John Green describes his fictional role model

Reading time: Less than 1 minute

This is my weekly installment of “writing about writing,” in which I scan the world to find websites, books and articles to help other writers. Today I discuss an interview with young adult author John Green….

My kids introduced me to John Green (pictured above) about 10 years ago and I’ve been an enormous fan ever since. I think his 2014 novel, The Fault In Our Stars, is one of the best pieces of young adult fiction I’ve ever read and I love the sophisticated (and not-so-sophisticated) humour in the Vlog Brothers YouTube channel he runs with his brother Frank.

As a result, I was extra-interested when my reader and friend Fran Gerb sent me a link to an interview of Frank by Melinda Gates.

I found Melinda’s questions slightly fawning and sycophantic (I like to think I’d have been more measured if conducting such an interview — although, maybe not.) But Green’s answers were fascinating. I like the way he provided a list of novels for teens facing mental health issues and I particularly appreciated his answer to a question about his favourite role model in fiction.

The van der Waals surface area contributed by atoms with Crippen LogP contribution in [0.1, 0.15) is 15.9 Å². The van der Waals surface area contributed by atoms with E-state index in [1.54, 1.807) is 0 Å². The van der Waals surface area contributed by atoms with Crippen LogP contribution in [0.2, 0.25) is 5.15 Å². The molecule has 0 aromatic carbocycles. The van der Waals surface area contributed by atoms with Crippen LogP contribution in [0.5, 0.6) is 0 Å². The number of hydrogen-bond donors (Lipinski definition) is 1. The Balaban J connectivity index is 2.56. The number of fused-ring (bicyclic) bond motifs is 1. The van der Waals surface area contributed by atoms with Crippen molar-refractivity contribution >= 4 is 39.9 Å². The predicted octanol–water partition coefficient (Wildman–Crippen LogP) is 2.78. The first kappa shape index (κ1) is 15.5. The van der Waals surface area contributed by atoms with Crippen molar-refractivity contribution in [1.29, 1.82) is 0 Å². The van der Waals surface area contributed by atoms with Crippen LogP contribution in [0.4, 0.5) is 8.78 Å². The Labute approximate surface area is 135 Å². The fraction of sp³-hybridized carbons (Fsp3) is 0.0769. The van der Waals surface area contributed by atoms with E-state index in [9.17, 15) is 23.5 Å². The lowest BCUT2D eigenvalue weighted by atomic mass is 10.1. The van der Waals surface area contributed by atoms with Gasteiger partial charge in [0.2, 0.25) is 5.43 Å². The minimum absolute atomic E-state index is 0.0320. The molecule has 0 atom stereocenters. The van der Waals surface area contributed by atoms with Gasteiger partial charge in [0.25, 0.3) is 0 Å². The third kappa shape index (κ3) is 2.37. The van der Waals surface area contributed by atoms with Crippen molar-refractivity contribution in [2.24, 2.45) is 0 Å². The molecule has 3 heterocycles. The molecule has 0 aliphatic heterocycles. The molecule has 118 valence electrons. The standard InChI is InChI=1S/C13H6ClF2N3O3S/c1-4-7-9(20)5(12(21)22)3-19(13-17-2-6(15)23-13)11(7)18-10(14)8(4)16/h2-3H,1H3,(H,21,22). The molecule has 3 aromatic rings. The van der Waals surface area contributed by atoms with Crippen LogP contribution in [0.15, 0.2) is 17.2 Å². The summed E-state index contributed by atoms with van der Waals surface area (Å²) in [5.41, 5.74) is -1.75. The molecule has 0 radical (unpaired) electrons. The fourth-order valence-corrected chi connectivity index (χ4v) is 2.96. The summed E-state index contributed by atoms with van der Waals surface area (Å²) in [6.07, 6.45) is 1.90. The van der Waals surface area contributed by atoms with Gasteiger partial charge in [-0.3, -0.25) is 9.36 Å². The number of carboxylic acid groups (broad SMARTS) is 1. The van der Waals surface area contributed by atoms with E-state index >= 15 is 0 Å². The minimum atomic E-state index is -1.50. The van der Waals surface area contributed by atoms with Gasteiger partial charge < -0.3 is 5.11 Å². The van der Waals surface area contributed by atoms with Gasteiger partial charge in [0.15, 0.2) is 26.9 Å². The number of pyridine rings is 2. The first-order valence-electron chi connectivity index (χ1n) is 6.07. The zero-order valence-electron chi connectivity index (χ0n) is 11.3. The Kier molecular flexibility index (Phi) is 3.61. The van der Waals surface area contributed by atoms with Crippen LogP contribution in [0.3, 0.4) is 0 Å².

His fave was Huckleberry Finn. Here is how Green puts it

There’s a moment in The Adventures of Huckleberry Finn where Huck is trying to decide whether to turn in his friend, Jim, who has bravely escaped slavery. Huck believes in the social norms he’s been taught—that it’s wrong to help Jim escape. In fact, Huck believes that he will be damned to hell for all eternity if he doesn’t turn Jim in. And after struggling with his conscience, Huck says at last, “All right, then. I’ll go to hell,” and decides not to turn Jim in. By overcoming the warped conscience of his social order, Huck becomes a hero. I wish for the courage that both Jim and Huck show in that novel.

Isn’t that lovely?